Tuesday, September 22, 2015

Finding Home

It takes a collection of memories and all kind of materials to rebuild "home". For the exhibition Expanded Media at the Carroll Gallery on the Uptown Tulane University campus the five selected artists include Anita Cooke, Mark Grote, Rontherin Ratliff, Nikki Rosato and Sadie Sheldon.
At first, the narrative piece from Sadie Sheldon overtakes the room with its huge brownish wave along the wall facing the entrance. In The Flood, 2013, a female figure steers a boat tossed by the storm. The materials used to build the work, tarp, heavy canvas and weathered metal, allude to an industrial world of shipyards.The resulting composition is a scene full of drama.
Close by, four recent "boxes" from Ratliff inspire various emotions but are all about loss and rebirth. Reconnecting with the past through found objects is the artist's specialty. With a variety of materials, from feathers to old telephones, playing with light reflections, he creates a faded world, desolate, abandoned, where life stays in suspense. The works of Mark Grote are displayed in one room, appropriately so. The brightly colored objects could take over the muted colors of fellow artists's works. The wall sculptures become fun toys, leaving the imagination run wild. Smaller but characteristic pieces of each artist are found in the next room and the visit proceeds with the "maps" from Rosato who transforms roads, interstates into the blood vessels of otherwise transparent silhouettes. Anita Cooke's pieces complete the show. Built with material like bicycle tire tubing, duct tape, felt, electrical parts, vinyl polyester ruffle yardage... they result in disciplined, minimalist compositions.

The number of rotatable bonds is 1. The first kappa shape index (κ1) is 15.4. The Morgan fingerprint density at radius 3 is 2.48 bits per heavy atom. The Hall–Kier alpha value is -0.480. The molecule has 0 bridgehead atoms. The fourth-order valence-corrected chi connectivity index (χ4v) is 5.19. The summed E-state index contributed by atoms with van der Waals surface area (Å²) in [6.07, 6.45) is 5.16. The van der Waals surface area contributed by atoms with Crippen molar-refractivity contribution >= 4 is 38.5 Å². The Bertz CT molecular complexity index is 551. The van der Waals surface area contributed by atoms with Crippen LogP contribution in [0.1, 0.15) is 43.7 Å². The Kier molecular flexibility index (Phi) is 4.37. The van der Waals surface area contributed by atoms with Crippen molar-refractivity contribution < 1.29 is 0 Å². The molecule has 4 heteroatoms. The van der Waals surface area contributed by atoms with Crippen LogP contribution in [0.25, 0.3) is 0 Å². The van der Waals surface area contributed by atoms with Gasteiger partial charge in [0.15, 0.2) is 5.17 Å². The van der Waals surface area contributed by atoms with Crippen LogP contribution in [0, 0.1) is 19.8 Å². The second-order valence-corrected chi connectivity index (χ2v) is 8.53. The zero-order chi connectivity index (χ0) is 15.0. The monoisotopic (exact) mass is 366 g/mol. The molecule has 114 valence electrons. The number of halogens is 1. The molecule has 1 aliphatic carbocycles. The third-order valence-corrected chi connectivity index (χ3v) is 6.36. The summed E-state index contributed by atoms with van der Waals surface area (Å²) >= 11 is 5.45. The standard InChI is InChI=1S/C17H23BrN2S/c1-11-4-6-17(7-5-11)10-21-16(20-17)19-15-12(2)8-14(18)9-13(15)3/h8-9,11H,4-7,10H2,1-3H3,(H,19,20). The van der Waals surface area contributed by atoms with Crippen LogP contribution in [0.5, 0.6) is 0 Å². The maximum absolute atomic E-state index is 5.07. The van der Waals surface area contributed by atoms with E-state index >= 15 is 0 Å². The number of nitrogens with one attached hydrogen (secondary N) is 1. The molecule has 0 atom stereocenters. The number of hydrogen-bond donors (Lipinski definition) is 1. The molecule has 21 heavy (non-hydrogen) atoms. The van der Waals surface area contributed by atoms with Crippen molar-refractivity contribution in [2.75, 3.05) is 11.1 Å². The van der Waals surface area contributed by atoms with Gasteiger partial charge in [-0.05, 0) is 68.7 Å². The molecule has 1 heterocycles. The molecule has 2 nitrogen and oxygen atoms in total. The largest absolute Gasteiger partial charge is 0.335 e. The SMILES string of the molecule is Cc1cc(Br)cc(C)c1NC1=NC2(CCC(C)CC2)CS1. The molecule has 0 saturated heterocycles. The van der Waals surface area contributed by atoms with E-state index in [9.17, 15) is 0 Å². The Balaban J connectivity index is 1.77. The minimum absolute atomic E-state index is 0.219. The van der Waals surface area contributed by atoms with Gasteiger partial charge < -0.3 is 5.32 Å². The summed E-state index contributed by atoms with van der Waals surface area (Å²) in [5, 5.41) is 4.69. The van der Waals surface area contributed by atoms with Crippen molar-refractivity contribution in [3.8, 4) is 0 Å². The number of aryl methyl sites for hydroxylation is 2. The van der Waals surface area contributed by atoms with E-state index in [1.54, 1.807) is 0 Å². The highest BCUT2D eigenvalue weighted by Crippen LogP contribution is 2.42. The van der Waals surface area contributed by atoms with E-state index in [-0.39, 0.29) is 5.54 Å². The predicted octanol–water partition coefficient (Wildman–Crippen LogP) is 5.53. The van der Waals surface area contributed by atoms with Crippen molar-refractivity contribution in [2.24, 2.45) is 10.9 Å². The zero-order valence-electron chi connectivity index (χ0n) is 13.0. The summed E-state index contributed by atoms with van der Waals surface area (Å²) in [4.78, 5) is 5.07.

Looking back at the title of the exhibition, the materials used by the artists are so diverse that it becomes irrelevant to try to identify them. Transcending the media, each artist develops his/her own language, inspiring melancholy with Ratliff, humor with Grote, or drama with Sheldon. Refusing to abandon the debris left by the disaster, they built their practice around them, linking past and future, conceptualizing the objects and in the process giving them a new life.
With this show, the gallery has succeeded in making us aware of local artists with a well-balanced display of their works. Ten years ago, Katrina brought a lot of destruction but taught them a lesson that cannot be learned in art schools.

photographs by the author:

"Vulnerable Embrace", 2015, Rontherin Ratliff
"Not Your Mother's Apron #2", 2009, Anita Cooke
"The Flood", 2013, Sadie Sheldon

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